12 April – Breathe
In a sentence
The risen Jesus lives by the same breath of God as sustained him all the way to the cross, and this life is to be ours also.
Under the shadow of COVID 19, one of the questions which has popped up about the place in the church is ‘how can we celebrate Easter?’ It’s not the only question; how can we ‘be church’, more generally, continues to exercise us, as does the specific question of Holy Communion.
Likely these are all aspects of the same central problem. In the months and years to come, we will have much to ponder as we move out of the shadow of the virus. We are seeing something about ourselves – something about death in particular – and this will force us deeper into the gospel. For the gospel is good news precisely in response to our experience of death.
While there is a cluster of questions which confront us at the moment, we’ll focus today on that of Easter, for here we are.
Central to any response to ‘How can we celebrate Easter?’ is the question, ‘What time is it?’ It might seem, of course, that we’ve already answered that. Our calendar tells us that it is ‘Easter time’. And so here we come to the first of several time-tellings which matter here – that of the calendar.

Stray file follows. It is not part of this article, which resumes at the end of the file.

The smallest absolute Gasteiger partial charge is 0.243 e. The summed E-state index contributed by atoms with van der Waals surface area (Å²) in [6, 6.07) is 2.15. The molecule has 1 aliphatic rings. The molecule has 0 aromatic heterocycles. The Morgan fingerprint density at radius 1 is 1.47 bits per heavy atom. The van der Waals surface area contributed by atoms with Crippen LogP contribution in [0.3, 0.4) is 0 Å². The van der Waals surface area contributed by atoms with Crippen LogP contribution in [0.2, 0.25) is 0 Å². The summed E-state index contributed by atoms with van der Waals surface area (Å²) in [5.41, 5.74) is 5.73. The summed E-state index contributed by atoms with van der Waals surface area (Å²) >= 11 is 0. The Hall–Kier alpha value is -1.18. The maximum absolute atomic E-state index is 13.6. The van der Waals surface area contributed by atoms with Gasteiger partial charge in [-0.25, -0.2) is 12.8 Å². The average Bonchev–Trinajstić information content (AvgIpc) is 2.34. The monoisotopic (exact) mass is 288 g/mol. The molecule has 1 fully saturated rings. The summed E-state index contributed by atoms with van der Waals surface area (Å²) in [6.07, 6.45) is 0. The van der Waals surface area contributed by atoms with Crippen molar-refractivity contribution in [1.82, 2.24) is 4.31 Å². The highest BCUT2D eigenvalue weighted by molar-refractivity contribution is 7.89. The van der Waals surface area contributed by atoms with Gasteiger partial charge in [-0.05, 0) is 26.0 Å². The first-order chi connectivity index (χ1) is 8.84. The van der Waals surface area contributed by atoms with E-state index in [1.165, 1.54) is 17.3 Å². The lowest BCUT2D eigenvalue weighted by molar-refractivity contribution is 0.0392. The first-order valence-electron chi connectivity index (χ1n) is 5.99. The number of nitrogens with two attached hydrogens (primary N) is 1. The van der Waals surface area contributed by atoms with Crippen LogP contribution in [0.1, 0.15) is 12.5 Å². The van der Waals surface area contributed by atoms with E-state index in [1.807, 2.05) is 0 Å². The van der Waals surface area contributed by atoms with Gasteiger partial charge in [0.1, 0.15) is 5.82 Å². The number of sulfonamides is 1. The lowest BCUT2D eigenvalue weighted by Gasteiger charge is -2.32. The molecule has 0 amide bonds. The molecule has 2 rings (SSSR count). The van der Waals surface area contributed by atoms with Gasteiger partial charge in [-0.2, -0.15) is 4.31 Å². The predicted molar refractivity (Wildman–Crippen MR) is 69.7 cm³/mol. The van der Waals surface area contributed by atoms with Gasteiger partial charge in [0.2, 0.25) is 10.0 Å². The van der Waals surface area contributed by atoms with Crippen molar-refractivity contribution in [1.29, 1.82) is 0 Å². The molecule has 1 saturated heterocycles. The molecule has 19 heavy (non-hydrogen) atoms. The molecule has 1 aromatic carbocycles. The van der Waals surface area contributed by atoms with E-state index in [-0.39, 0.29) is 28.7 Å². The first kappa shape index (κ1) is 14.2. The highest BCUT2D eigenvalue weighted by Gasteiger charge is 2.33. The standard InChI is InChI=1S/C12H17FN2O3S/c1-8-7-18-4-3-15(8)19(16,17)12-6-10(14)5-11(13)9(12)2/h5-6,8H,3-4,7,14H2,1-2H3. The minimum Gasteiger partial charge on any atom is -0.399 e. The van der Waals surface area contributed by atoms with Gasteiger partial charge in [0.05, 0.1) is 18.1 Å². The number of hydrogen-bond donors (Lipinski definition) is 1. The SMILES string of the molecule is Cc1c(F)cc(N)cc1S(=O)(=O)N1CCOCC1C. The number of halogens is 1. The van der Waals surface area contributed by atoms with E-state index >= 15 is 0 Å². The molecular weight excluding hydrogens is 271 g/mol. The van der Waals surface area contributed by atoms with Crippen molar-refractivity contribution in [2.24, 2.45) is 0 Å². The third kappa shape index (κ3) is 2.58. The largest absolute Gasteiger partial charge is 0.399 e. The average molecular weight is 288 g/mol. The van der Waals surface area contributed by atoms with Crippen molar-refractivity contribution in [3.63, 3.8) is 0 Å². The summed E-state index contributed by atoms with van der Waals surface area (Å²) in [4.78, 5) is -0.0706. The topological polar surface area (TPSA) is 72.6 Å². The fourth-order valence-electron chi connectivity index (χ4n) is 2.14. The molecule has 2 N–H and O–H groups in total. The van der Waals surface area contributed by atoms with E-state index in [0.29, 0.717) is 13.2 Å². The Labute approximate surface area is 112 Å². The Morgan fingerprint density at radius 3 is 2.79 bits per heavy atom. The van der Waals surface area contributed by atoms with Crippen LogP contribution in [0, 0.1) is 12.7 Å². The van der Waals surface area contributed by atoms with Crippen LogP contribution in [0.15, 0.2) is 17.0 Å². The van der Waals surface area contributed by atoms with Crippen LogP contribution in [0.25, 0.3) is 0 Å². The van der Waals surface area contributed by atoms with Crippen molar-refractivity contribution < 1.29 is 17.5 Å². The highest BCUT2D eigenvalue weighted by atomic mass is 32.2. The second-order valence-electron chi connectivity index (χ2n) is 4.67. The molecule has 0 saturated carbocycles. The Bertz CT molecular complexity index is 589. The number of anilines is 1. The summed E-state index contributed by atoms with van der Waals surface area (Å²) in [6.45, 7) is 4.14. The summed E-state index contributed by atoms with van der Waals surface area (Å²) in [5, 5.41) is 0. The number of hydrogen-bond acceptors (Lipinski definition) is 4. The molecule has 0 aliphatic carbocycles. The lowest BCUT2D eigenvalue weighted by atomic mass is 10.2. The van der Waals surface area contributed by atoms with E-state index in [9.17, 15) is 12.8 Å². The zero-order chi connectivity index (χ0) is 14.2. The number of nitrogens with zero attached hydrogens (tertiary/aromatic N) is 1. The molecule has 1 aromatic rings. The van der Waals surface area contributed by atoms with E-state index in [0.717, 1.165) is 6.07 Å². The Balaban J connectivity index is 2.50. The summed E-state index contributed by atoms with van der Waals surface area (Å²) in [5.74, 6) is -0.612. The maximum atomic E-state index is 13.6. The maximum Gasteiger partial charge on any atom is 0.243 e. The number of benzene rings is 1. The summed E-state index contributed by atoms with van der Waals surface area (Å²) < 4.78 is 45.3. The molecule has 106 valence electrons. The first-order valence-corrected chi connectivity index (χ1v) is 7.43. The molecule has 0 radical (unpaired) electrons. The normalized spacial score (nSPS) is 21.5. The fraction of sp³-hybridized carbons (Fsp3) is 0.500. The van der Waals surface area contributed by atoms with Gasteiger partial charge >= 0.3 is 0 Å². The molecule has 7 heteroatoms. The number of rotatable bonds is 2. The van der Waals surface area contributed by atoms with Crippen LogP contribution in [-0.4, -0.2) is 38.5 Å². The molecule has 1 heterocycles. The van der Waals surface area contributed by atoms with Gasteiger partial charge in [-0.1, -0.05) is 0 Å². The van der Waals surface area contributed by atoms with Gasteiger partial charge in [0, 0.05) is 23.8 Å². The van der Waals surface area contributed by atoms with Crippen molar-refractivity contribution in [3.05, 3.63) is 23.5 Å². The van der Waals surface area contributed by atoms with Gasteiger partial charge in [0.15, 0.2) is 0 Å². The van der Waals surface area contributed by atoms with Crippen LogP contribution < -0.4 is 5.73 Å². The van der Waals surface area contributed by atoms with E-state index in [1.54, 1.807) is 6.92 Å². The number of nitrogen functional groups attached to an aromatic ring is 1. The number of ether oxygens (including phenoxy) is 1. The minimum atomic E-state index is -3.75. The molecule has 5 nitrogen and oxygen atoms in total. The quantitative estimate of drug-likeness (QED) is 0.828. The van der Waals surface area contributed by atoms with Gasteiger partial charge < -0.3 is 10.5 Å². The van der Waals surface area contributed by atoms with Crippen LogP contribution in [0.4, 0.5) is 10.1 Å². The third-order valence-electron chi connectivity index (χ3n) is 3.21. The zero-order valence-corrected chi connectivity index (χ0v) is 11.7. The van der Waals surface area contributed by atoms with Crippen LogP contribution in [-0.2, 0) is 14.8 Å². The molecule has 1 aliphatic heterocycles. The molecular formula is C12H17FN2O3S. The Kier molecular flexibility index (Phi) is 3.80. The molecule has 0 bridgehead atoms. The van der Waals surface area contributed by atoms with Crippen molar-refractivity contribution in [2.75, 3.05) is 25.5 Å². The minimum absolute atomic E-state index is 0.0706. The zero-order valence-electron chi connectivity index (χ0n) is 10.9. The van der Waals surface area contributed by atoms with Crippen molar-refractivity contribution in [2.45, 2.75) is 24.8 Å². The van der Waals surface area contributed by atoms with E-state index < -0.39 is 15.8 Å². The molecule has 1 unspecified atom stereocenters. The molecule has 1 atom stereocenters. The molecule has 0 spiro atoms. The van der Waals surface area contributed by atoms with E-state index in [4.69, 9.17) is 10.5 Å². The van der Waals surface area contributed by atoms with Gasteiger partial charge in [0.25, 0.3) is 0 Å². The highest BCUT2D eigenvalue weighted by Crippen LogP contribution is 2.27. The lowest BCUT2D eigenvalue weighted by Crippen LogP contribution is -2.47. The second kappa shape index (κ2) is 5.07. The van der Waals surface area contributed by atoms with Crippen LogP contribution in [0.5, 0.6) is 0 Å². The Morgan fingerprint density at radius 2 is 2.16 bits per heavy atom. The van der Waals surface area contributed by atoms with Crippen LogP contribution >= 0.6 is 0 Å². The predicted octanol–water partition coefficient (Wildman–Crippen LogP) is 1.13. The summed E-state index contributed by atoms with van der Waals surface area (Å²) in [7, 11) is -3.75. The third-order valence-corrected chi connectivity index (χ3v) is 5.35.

The calendar tells us that this is what we should be doing now – reading these texts, singing these hymns, lifting up our Spirits and, most likely, eating egg-shaped chocolate. Calendars allow us to balance that we cannot do everything at once, but everything must be done. And so we allocate a time for every purpose under heaven. Now is ‘Easter time.’
The second time-telling in answer ‘What time is it?’ is our immediate sense of what is happening here and now. We are, we believe, in unprecedented – un-calendared – times: this is a ‘special’ time, a time sui generis, a time of its own ‘species’ in conflict with calendared time. By this we mean that we have not experienced anything like this before.